This month I’ll share a bug report that amounts to undocumented capability, namely using DevPartner command line utilities to automatically run inspections within a continuous integration environment. The story is a recent customer care case regarding DevPartner Code Review run under an automatic build system. In this case, the customer was trying to call Code Review’s command line tool –a utility named CRBatch --underneath her instance of Cruise Control. We like this usage model because you can fire off a hands-free code review and automatically have a solution-wide review completed after each build triggered by a source file commit. The reported behavior was that CRBatch worked from a command prompt, but appeared to hang when executed from inside Cruise Control. In this case, it only took a little bit of effort to come up with the proper Cruise Control configuration to make CRBatch work perfectly, even though there are no published instructions available on how to decorate your Cruise Control configuration to make this happen. Just because something isn't documented doesn't mean it won't work. This was a case where getting our hands dirty came in handy.
Here is the sample configuration setup named ccnet_CR_CC.config.xml rigged up for machine name DPHOST1050 machine with test solution CSharpApp.sln in folder C:\Testapps\CSharpApp:
<cruisecontrol> <project name="Test_CR_Batch"> <workingDirectory>C:\Testapps\CSharpApp</workingDirectory> <artifactDirectory>C:\Testapps\CSharpApp\Artifact</artifactDirectory> <webURL>http://DPHOST1050/ccnet</webURL> <!-- <publishExceptions>true</publishExceptions> --> <triggers> <intervalTrigger name="continuous" seconds="120" buildCondition="ForceBuild" initialSeconds="5" /> </triggers> <tasks> <exec> <executable>$(crbatch105)</executable> <buildArgs>/f C:\Testapps\CSharpApp\CSharpApp.crb /vs 9.0</buildArgs> </exec> <exec> <executable>$(crexport105)</executable> <buildArgs>/f C:\Testapps\CSharpApp\CSharpApp.dpmdb /e C:\Testapps\CSharpApp\CSharpApp.CodeReviewResults.xml</buildArgs> </exec> </tasks> <publishers> <merge> <files> <file>C:\Testapps\CSharpApp\CSharpApp.CodeReviewResults.xml</file> <file>C:\Testapps\CSharpApp\Mixdbld.log</file> </files> </merge> <xmllogger/> </publishers> </project> </cruisecontrol>
The key item that makes this configuration effective is the batch directive file CSharpApp.crb fed to the CRBatch utility. It’s a modest response file that is auto-generated by using Code Review in the Visual Studio UI, so recycling it makes the call to then run CRBatch from a command line much more compact. The crucial items inside it are the path to the solution file CSharpApp.sln, the choice of ruleset, and the paths to target output session file CSharpApp.dpmdb and summary report CSharpApp.htm.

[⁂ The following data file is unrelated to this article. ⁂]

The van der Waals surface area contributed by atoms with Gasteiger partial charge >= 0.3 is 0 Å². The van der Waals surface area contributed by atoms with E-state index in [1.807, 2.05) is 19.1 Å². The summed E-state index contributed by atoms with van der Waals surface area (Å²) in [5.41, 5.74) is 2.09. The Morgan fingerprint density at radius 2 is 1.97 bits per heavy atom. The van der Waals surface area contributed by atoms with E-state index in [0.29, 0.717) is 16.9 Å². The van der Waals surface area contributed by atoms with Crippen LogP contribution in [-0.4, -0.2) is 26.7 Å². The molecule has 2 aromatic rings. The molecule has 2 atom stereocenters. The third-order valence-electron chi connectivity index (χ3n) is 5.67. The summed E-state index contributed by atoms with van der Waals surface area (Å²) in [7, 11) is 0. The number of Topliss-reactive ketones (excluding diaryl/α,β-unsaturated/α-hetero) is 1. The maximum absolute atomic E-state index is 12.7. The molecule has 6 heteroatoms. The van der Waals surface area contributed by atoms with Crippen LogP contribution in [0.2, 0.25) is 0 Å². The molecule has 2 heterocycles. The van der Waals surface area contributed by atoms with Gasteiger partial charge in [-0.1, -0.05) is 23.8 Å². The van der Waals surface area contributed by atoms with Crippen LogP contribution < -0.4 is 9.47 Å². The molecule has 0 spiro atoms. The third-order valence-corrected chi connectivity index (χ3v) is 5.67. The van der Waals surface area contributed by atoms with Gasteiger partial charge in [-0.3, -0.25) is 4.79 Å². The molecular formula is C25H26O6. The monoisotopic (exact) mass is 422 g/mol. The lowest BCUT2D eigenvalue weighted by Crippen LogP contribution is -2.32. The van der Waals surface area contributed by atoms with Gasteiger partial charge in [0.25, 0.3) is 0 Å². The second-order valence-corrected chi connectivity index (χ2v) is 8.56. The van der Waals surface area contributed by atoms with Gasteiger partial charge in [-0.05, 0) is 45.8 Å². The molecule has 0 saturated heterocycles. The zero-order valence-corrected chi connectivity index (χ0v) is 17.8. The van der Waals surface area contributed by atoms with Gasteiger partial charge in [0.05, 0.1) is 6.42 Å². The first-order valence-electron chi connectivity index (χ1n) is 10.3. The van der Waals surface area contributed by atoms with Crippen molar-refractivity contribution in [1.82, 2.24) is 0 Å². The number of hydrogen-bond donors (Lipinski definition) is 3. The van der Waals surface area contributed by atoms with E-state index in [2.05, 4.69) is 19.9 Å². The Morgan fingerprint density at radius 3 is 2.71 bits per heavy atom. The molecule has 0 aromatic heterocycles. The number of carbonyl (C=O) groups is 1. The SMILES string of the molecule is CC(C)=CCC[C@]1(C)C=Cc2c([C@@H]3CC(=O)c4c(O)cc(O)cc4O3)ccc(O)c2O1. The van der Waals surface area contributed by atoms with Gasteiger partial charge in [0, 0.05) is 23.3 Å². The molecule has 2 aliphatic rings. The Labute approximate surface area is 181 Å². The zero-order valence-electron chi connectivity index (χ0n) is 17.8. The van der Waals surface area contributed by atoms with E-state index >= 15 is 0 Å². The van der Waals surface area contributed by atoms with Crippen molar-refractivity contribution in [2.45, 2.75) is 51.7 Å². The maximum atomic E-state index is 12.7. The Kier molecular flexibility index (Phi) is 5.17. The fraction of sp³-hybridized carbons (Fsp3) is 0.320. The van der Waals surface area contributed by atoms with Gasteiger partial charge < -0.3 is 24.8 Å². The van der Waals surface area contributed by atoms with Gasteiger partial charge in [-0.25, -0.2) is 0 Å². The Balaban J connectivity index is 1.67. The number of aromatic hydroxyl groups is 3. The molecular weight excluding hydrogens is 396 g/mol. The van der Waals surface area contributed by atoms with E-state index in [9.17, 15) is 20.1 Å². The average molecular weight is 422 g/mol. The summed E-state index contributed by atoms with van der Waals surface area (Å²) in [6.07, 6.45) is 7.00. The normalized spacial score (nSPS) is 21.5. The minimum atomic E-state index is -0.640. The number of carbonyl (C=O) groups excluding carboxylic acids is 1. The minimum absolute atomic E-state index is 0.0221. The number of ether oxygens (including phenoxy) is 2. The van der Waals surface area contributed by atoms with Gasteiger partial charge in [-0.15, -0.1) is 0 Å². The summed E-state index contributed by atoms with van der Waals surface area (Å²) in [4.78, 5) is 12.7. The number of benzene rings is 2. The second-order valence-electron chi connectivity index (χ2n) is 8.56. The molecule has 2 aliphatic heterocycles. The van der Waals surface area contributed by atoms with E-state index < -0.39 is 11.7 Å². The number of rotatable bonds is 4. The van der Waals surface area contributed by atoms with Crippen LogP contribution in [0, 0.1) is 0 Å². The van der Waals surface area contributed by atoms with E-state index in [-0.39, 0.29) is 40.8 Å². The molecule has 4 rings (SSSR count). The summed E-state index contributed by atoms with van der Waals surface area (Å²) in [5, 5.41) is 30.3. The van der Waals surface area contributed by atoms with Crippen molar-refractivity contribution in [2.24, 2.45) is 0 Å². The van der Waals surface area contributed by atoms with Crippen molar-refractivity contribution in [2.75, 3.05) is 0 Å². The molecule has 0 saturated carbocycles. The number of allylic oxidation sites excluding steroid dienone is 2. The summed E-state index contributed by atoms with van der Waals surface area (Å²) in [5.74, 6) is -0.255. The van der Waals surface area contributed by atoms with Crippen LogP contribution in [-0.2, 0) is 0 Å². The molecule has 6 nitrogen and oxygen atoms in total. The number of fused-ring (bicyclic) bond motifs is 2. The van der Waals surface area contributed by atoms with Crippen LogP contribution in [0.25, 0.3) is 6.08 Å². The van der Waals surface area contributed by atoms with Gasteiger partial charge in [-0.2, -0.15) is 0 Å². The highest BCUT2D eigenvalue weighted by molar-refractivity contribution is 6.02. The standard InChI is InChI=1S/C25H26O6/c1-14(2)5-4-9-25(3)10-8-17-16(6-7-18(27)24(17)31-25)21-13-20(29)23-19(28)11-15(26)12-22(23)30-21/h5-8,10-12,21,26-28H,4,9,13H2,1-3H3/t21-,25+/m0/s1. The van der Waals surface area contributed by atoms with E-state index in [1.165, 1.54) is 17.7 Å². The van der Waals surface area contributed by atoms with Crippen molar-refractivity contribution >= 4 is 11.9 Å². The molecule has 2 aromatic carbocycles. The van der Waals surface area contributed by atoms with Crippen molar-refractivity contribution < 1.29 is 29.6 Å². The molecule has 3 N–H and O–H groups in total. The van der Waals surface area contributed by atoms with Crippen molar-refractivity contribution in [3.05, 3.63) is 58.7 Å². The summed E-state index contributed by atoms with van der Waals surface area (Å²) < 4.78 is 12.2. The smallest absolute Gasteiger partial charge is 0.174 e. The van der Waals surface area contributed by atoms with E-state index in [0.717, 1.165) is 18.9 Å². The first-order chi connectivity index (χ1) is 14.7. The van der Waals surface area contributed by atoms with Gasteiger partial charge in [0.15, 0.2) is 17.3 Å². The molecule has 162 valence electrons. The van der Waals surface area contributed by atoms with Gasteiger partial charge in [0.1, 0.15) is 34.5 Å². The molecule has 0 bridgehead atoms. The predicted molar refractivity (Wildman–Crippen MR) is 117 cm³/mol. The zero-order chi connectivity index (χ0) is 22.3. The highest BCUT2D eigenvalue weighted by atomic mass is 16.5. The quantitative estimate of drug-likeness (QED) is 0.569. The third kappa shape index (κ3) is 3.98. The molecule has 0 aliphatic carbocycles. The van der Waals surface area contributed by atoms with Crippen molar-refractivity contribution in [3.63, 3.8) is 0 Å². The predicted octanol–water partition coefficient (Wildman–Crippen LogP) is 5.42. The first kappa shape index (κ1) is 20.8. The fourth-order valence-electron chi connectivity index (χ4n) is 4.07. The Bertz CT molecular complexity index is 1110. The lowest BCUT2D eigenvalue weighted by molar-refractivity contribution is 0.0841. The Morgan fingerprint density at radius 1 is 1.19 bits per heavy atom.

REM * DevPartner Code Review Batch Configuration File *
CodeReviewVersion=10.5 Build 257
The rest of the Cruise Control configuration pertains to triggering and reporting, and the other flags in the .crb file control the session data collected. However, if those reporting tags are not set up right, there is sincere chance that CRBatch won’t fire as expected, which is the trap the customer fell into. As you rework this configuration to apply it to your own Cruise Control instance, it’s also important to ensure the startup environment for Cruise Control binds values for CRBatch and CRExport, as embodied in this batch script:
set crbatch105=C:\Program Files (x86)\Micro Focus\DevPartner Studio\CodeReview\crbatch.exe
set crexport105=C:\Program Files (x86)\Micro Focus\DevPartner Studio\CodeReview\crexport.exe
call C:\Program Files (x86)\CruiseControl.NET\server\ccnet.exe -c:ccnet_CR_CC.config.xml
This is where variables $(crbatch105) and $(crexport105) are resolved. You could alternatively put the CodeReview install folder in your system path environment variable and use the EXE names directly, or copy/paste their full paths into the configuration file.
So this writeup gives an example on how to properly generate Code Review session data on a check in. Even though this example is a grossly simplified from a fully tricked-out Cruise Control script, hopefully it demonstrates the key items you’d need to setup your own script and generate session data. Applying this to your own instance may require slimming down your CRBatch reponse file to run certain projects or be expanded to multiple solutions. Hooking in exported data into the Cruise Control report system provides another interesting use case and remains an exercise for another article. Hopefully a customer asks for that so I can write it up.